Proteins and amino acids influence how we feel and behave.

Amino acids contain the precursors to neurotransmitters.

Neurotransmitters are the chemical messengers that carry signals between neurons affecting:

  • sleep
  • mood
  • attentiveness and
  • weight

Amino Acids may be one of the reasons why we might feel calm after eating a large plate of pasta or more alert after a protein-rich meal.

Norepinephrine, Serotonin and Dopamine.

The complex nutrient combinations in food can stimulate the brain cells to release mood-altering norepinephrine.

Norepinephrine is a naturally occurring chemical in the body that acts as both a stress hormone and neurotransmitter (a substance that sends signals between nerve cells). It's released into the blood as a stress hormone when the brain perceives that a stressful event has occurred.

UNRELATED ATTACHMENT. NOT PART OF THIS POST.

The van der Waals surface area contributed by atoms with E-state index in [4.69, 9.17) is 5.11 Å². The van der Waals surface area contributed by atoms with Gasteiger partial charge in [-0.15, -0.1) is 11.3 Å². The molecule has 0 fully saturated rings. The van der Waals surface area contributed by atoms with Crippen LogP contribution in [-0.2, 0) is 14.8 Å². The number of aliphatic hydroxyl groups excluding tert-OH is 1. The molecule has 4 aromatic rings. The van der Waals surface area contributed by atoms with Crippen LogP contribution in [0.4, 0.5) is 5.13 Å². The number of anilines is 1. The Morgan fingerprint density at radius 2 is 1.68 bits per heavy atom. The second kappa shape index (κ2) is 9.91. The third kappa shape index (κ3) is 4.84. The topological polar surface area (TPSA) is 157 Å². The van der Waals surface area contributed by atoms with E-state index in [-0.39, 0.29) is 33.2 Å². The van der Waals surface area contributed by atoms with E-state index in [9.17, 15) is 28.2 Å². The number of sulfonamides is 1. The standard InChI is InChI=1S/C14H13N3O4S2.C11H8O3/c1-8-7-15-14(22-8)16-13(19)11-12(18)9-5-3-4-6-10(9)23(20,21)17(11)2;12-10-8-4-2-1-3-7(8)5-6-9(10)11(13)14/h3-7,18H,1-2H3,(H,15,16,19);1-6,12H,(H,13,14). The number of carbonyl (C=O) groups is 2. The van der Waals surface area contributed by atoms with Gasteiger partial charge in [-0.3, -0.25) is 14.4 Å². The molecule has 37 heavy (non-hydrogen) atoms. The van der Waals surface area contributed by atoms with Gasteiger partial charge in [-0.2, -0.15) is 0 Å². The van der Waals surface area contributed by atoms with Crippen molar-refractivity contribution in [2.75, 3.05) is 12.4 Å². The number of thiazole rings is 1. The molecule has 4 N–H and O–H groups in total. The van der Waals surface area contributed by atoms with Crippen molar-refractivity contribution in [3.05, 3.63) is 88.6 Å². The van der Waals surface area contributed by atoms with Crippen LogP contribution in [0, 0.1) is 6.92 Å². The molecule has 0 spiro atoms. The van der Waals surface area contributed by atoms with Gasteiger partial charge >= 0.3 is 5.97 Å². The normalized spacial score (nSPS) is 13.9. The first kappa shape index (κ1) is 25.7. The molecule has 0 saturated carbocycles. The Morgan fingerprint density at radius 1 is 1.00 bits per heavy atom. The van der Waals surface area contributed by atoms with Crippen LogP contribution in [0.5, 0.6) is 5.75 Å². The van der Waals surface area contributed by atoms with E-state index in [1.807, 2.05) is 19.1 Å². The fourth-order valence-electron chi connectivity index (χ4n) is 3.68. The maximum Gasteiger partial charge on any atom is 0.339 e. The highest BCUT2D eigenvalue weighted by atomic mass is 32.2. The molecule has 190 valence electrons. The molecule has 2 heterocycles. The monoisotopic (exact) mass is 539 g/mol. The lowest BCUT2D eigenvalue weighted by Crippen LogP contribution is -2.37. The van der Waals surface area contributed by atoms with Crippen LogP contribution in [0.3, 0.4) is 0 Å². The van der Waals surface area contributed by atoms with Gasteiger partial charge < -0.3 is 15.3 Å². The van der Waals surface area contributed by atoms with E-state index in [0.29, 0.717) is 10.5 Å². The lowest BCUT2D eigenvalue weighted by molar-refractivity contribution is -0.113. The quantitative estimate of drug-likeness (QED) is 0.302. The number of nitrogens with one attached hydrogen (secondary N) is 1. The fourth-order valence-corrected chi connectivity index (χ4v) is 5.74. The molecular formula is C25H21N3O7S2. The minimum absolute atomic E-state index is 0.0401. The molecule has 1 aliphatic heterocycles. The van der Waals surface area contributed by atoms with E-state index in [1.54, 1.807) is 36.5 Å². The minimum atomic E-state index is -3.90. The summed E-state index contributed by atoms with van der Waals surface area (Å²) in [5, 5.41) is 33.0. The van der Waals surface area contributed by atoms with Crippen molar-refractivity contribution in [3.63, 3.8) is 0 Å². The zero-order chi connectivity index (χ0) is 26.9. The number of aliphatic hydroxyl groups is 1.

Serotonin is the key hormone that stabilizes our mood, feelings of well-being, and happiness. This hormone impacts your entire body. It enables brain cells and other nervous system cells to communicate with each other. Serotonin also helps with sleeping, eating, and digestion.

 

 

Dopamine is a type of neurotransmitter. Your body makes it, and your nervous system uses it to send messages between nerve cells. That's why it's sometimes called a chemical messenger. Dopamine plays a role in how we feel pleasure. It's a big part of our unique human ability to think and plan.

But getting these nutrients to your brain cells is tricky.

And Amino Acids have to compete for limited access.

A diet with a range of foods helps maintain a balanced combination of brain messengers. 

A balanced diet keeps your mood from swinging too much in one direction or the other.

Micronutrients

Like the other organs in our body, our brain benefits from the constant supply of micronutrients. 

  • B6 (also known as pyridoxine)